Retail Insights

Retail Economics Response - ONS Consumer Price Index July 2016

The Consumer Prices Index (CPI) rose to 0.6 per cent in July after a 0.5 per cent rise in the previous month. This is the highest seen since November 2014, although inflation remains low in a historical context.

The main contributors to the increase in the rate were rising prices for motor fuels, alcoholic beverages and accommodation services, and a smaller fall in food prices than a year ago. These upward pressures were partially offset by falls in social housing rent, and falling prices for certain games and toys.

Chart 1 - Contributions to the change in the annual rate of CPI, July 2016

Chart 1

Source: ONS

Transport: prices, overall, rose by 1.6 per cent between June and July this year, compared with a rise of 1.2 per cent between the same 2 months a year ago. The largest upward effect came from motor fuels, with prices rising between June and July 2016, having fallen overall between the same two months last year.

Alcoholic beverages and tobacco: the upward contribution came from alcoholic beverages, for which prices rose overall by 0.5 per cent between June and July 2016, compared with a fall of 2.5 per cent between the same two months last year. This was primarily due to prices for wine, which fell by less than they did a year ago, although it is important to note that last year’s fall was particularly large.

Restaurants and hotels: prices, overall, rose by 0.4 per cent, compared with a smaller rise of 0.1 per cent a year ago. The main upward contribution came from accommodation services, in particular overnight hotel stays, for which prices rose by more than they did a year ago.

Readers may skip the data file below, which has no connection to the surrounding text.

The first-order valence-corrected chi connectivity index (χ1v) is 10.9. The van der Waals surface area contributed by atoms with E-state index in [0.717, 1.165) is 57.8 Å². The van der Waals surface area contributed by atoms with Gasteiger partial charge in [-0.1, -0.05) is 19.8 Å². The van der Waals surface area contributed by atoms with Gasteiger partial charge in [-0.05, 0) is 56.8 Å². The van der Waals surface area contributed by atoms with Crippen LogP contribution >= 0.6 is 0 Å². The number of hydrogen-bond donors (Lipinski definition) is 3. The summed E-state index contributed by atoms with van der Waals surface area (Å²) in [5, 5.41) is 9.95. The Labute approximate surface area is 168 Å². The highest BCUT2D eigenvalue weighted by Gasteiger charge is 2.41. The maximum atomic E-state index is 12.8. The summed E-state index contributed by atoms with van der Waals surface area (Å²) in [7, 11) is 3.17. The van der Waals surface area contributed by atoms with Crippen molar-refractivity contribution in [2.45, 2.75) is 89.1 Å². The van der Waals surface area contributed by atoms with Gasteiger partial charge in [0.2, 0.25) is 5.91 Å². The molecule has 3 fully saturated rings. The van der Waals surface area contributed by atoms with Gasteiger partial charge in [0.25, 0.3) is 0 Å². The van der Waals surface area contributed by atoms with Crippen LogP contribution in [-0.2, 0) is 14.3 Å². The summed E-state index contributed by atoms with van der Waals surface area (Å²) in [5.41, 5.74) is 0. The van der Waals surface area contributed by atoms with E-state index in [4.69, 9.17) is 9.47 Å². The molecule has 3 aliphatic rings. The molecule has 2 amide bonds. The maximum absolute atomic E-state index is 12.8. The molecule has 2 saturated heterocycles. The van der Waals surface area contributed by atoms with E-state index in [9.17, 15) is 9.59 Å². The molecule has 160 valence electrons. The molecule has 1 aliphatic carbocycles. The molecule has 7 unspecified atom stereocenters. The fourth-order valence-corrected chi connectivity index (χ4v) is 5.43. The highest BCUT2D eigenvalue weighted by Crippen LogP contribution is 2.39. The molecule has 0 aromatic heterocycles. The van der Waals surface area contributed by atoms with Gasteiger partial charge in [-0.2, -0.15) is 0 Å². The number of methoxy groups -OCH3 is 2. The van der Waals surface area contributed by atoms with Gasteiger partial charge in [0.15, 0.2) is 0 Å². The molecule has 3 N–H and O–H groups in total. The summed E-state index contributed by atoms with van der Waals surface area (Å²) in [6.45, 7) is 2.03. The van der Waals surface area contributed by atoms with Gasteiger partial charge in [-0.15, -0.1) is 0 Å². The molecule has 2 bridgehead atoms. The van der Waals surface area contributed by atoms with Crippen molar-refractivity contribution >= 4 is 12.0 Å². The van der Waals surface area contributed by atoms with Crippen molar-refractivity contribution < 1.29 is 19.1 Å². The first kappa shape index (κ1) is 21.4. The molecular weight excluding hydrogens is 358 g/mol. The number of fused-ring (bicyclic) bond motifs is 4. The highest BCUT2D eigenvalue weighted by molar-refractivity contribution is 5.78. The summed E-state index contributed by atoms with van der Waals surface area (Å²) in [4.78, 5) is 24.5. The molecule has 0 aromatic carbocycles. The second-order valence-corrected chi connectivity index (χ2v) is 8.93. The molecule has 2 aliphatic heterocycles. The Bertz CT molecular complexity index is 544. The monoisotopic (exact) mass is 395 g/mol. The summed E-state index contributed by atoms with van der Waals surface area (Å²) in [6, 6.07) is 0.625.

Food and non-alcoholic beverages: the upward contribution came from food, for which prices, overall, fell by 0.2 per cent between June and July this year compared with a larger fall of 0.7 per cent between the same two months a year ago.

The main downward contributions to the change in the CPI 12-month rate between June and July 2016 came from the following groups:

Housing, water, electricity, gas and other fuels: prices, overall, were unchanged between June and July this year, having risen by 0.3 per cent between the same two months a year ago. The downward effect came from housing rental, specifically Registered Social Landlord (RSL) rents, which saw a decrease between June and July 2016, having increased between the same two months last year. This may relate to the announcement in the Summer Budget 2015, which committed to reducing social housing rental prices by 1 per cent per year for four years, starting in 2016.

Recreation and culture: prices, overall, decreased by 0.1 per cent this year compared with an increase of 0.2 per cent a year ago. The downward effect came primarily from games and toys, particularly computer games and consoles, which fell in price between June and July this year, having risen in the same period last year.

Chart 2: Consumer Price Index

Chart 1

Source: ONS


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